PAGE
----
May 27, 2006

What is Universal Default?

Did you read the fine print on your credit card disclosure?  It may have contained a sentence or two regarding Universal Default.  Universal Default is a clause that allows a creditor to raise your interest rate to a default rate (in many cases over 30%) even if you have never missed a payment to that creditor.  In other words, you are considered in default with that creditor even though you have never been late.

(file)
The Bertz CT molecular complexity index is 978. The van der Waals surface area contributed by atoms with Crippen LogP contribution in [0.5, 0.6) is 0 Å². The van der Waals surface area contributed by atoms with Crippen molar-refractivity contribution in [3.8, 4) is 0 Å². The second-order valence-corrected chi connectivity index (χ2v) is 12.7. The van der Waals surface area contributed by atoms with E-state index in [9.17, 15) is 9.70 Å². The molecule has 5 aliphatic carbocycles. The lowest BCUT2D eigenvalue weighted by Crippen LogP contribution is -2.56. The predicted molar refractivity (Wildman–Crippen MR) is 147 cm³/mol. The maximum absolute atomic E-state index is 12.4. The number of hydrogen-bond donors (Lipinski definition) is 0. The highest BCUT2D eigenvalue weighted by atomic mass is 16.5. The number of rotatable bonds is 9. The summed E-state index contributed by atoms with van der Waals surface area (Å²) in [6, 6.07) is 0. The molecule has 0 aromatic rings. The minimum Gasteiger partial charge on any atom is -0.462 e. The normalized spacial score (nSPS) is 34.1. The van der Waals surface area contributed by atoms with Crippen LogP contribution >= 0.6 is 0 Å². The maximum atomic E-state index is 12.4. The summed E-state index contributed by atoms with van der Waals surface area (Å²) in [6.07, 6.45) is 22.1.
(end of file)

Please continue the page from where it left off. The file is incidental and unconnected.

So what triggers the Universal Default clause?  According to a 2005 survey conducted by California based Consumer Action (consumer-action.org a non-profit education and advocacy organization), the Universal Default clause can be triggered simply for a drop in your credit score.  As a matter of fact, “credit score gets worse” is the #1 reason cited for invoking this clause.  Sound outrageous?  At least one U.S. Senator believes so and he has introduced legislation to put an end to this practice.  Last month, U.S. Senator Robert Menendez (D-NJ) (menendez.senate.gov) introduced a “Credit Card Bill of Rights” stating “American families are being crushed by credit card debt, and the increasingly predatory behavior of some credit card companies makes no sense beyond the bottom-line for the companies”.

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